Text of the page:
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dc.date.accessioned2021-02-23T15:51:23Z
dc.date.available2021-02-23T15:51:23Z
dc.date.issued2020
dc.identifier.urihttps://eresearch.qmu.ac.uk/handle/20.500.12289/11115
dc.description.abstractThe aim of this research is to further understand the role of food in constructing and expressing cultural identity, specifically in regards to individuals from Hong Kong who have relocated to Scotland. Behaviours around food and drink are nurtured and bound by our culture, often subtle and undetectable until being compared with a contrasting culture or the “other” that has differing norms and practices. In order to achieve the research aim, the study will investigate and compare both tangible and intangible aspects, in the environment prior to and after relocating, that may affect an individual’s ability to retain their existing ways and meaning of eating. Results showed that a majority of participants acknowledged the physical limitations of an “other” environment and did not find difficulty in mitigating these barriers, such as ease of procuring specific ingredients. Instead, participants found intangible aspects to be more challenging to replicate or recreate, as many nuances play a significant part in forming a whole. For example, the act of consuming festival foods, which in Hong Kong is often the means of collectively building a celebratory atmosphere in the community, was reattributed by some participants as a means of nostalgia and remembrance. Aside from cultural acts and behaviours being given new meaning and value, research results also implied that they are at risk of being lost, such as deeming ingredients that are inconvenient to get ahold of as being non-essential. An overall interpretation suggests that the strong presence of contrasting cultures in Hong Kong has led to its population in being knowledgable and having a high tolerance for “other” and foreign cuisines, therefore facilitating any transitional changes to their diet. Despite their immigration to Scotland, and any subsequent lifestyle changes, it is reported by most of the participants that they would retain their primary identity as being from Hong Kong.en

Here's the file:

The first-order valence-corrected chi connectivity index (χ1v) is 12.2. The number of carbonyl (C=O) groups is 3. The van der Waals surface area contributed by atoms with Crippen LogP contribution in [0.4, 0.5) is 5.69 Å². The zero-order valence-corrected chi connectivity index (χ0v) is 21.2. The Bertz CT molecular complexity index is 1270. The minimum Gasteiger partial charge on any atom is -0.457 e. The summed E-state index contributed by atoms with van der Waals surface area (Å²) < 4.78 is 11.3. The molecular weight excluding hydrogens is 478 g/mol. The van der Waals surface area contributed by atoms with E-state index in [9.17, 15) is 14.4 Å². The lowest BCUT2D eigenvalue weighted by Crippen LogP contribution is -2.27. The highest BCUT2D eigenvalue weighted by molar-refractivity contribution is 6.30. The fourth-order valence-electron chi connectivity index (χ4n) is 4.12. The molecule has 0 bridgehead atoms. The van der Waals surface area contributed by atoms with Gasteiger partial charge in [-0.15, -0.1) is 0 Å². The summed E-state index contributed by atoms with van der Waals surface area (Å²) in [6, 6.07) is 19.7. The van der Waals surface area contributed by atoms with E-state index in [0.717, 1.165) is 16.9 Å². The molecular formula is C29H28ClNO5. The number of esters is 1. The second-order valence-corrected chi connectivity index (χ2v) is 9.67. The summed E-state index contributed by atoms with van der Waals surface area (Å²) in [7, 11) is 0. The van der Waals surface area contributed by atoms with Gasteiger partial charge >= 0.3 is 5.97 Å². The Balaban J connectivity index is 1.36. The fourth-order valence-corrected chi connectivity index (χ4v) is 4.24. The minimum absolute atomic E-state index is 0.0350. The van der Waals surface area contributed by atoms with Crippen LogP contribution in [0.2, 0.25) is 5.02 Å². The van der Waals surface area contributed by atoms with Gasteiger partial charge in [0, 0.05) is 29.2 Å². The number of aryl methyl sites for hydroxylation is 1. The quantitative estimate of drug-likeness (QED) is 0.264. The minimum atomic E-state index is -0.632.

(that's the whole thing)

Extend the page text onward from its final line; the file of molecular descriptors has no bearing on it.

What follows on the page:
dc.language.isoenen
dc.titleMigrants from Hong Kong to Scotland: A study of food and identityen
dc.typeThesisen
rioxxterms.typeOtheren
refterms.depositExceptionNAen
refterms.accessExceptionNAen
refterms.technicalExceptionNAen
refterms.panelUnspecifieden
refterms.versionNAen


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